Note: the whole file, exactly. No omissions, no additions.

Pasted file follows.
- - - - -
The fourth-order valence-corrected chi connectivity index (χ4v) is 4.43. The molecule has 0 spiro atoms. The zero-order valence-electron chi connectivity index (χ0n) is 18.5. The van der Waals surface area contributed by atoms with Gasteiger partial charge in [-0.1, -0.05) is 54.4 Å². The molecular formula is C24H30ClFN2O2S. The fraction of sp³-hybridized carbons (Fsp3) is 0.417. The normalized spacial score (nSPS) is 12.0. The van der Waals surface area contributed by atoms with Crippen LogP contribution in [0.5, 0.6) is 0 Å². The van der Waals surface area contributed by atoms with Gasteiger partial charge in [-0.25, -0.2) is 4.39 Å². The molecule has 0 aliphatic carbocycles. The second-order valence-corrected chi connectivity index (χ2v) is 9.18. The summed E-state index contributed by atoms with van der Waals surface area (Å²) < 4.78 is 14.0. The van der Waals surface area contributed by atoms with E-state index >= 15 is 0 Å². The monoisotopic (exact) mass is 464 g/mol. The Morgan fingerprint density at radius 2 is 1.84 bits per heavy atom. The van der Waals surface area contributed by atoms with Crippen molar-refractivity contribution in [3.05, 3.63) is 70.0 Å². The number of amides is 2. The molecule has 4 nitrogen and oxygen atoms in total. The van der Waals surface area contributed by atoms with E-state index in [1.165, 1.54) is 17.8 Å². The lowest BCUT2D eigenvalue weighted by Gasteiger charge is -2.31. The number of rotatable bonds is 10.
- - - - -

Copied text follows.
The fourth-order valence-corrected chi connectivity index (χ4v) is 4.43. The molecule has 0 spiro atoms. The zero-order valence-electron chi connectivity index (χ0n) is 18.5. The van der Waals surface area contributed by atoms with Gasteiger partial charge in [-0.1, -0.05) is 54.4 Å². The molecular formula is C24H30ClFN2O2S. The fraction of sp³-hybridized carbons (Fsp3) is 0.417. The normalized spacial score (nSPS) is 12.0. The van der Waals surface area contributed by atoms with Crippen LogP contribution in [0.5, 0.6) is 0 Å². The van der Waals surface area contributed by atoms with Gasteiger partial charge in [-0.25, -0.2) is 4.39 Å². The molecule has 0 aliphatic carbocycles. The second-order valence-corrected chi connectivity index (χ2v) is 9.18. The summed E-state index contributed by atoms with van der Waals surface area (Å²) < 4.78 is 14.0. The van der Waals surface area contributed by atoms with E-state index >= 15 is 0 Å². The monoisotopic (exact) mass is 464 g/mol. The Morgan fingerprint density at radius 2 is 1.84 bits per heavy atom. The van der Waals surface area contributed by atoms with Crippen molar-refractivity contribution in [3.05, 3.63) is 70.0 Å². The number of amides is 2. The molecule has 4 nitrogen and oxygen atoms in total. The van der Waals surface area contributed by atoms with E-state index in [1.165, 1.54) is 17.8 Å². The lowest BCUT2D eigenvalue weighted by Gasteiger charge is -2.31. The number of rotatable bonds is 10.